Two teens impulsively decide to rob a bank, a la Bonnie and Clyde. Quickly they find themselves in over their heads as they are forced to take a bank full of hostages and the FBI are at the... See full summary »
In late 1950s New York, Tom Ripley, a young underachiever, is sent to Italy to retrieve a rich and spoiled millionaire playboy, named Dickie Greenleaf. But when the errand fails, Ripley takes extreme measures.
Two teens impulsively decide to rob a bank, a la Bonnie and Clyde. Quickly they find themselves in over their heads as they are forced to take a bank full of hostages and the FBI are at the door. Hostages include a heroin addicted Gulf War vet, the pesky bank manager, a gruff old man, a calm bank employee, and a helpful young woman. The head FBI man must sort through the psychology of all the participants to try to keep the events from escalating. Underlying in all of this is the pure adolescence of the two who initiate the trouble. Written by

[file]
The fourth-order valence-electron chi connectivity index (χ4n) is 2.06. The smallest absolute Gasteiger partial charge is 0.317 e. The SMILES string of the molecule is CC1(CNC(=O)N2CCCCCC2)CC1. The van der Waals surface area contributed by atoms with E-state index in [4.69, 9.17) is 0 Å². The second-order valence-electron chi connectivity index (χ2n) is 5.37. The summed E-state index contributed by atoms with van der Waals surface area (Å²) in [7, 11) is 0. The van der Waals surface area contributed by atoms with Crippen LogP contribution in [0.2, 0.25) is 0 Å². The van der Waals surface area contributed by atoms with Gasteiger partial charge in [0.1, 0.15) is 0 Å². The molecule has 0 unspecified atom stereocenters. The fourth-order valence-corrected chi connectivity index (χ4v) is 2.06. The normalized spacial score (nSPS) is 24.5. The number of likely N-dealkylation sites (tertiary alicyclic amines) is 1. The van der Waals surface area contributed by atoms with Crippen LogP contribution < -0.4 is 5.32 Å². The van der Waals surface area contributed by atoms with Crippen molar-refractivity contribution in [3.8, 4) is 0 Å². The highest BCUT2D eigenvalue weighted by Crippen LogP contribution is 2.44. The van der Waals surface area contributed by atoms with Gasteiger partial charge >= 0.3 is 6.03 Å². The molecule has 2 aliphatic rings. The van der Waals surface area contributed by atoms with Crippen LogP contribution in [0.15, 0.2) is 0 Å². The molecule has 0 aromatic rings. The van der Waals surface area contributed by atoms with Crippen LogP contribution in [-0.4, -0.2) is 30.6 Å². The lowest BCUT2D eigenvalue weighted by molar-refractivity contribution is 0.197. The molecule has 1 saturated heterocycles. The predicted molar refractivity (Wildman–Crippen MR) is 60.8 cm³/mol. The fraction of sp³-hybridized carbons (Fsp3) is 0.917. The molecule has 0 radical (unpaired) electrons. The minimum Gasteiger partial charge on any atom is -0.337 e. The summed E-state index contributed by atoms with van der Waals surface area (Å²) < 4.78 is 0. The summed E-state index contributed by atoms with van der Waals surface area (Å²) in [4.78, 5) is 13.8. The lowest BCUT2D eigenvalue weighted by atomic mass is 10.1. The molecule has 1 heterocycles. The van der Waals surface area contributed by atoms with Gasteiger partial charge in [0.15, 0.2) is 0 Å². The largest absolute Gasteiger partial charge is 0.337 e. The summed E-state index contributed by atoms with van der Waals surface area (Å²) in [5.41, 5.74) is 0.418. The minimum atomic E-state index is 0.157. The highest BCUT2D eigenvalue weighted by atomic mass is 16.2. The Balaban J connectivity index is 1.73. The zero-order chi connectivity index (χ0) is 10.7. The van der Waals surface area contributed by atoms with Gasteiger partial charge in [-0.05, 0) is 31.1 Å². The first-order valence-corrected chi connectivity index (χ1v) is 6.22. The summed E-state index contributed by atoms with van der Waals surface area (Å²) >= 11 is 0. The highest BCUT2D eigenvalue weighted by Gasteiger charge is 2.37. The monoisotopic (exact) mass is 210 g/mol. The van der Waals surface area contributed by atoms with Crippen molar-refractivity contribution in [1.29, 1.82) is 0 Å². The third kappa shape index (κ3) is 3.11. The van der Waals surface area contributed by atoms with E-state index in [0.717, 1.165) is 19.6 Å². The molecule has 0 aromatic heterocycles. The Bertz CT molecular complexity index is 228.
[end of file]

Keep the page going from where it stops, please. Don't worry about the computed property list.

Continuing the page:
John Sacksteder <email@example.com>
Pups came as somewhat of something that I was familiar to- after seeing Bonnie and Clyde, Mad City, Natural Born Killers. Because, 5the film is mostly about making points, big or small. The film is centered on two youths (reminding me of my old friends, oddly enough, but no not completely) who get a sudden impulse after stealing a gun to hold a bank hostage and then having the usual cops and FBI standing outside. Nothing new, and often when the kids try and make a message (at one point the girl tries to say that anybody would take stolen money by throwing a bunch to bystanders) it might not be always the greatest, however... the performances by these two kids (Cameron Van Hoy and Mischa Barton) with all the intensity of Al Pacino, Leatherface and Sam Kinison combined, they turn this film into an absolute powerhouse with a surprisingly surprising ending. Kurt Loder appears in a almost gag cameo and Burt Reynolds plays the coolheaded (sometimes) negotiator. A
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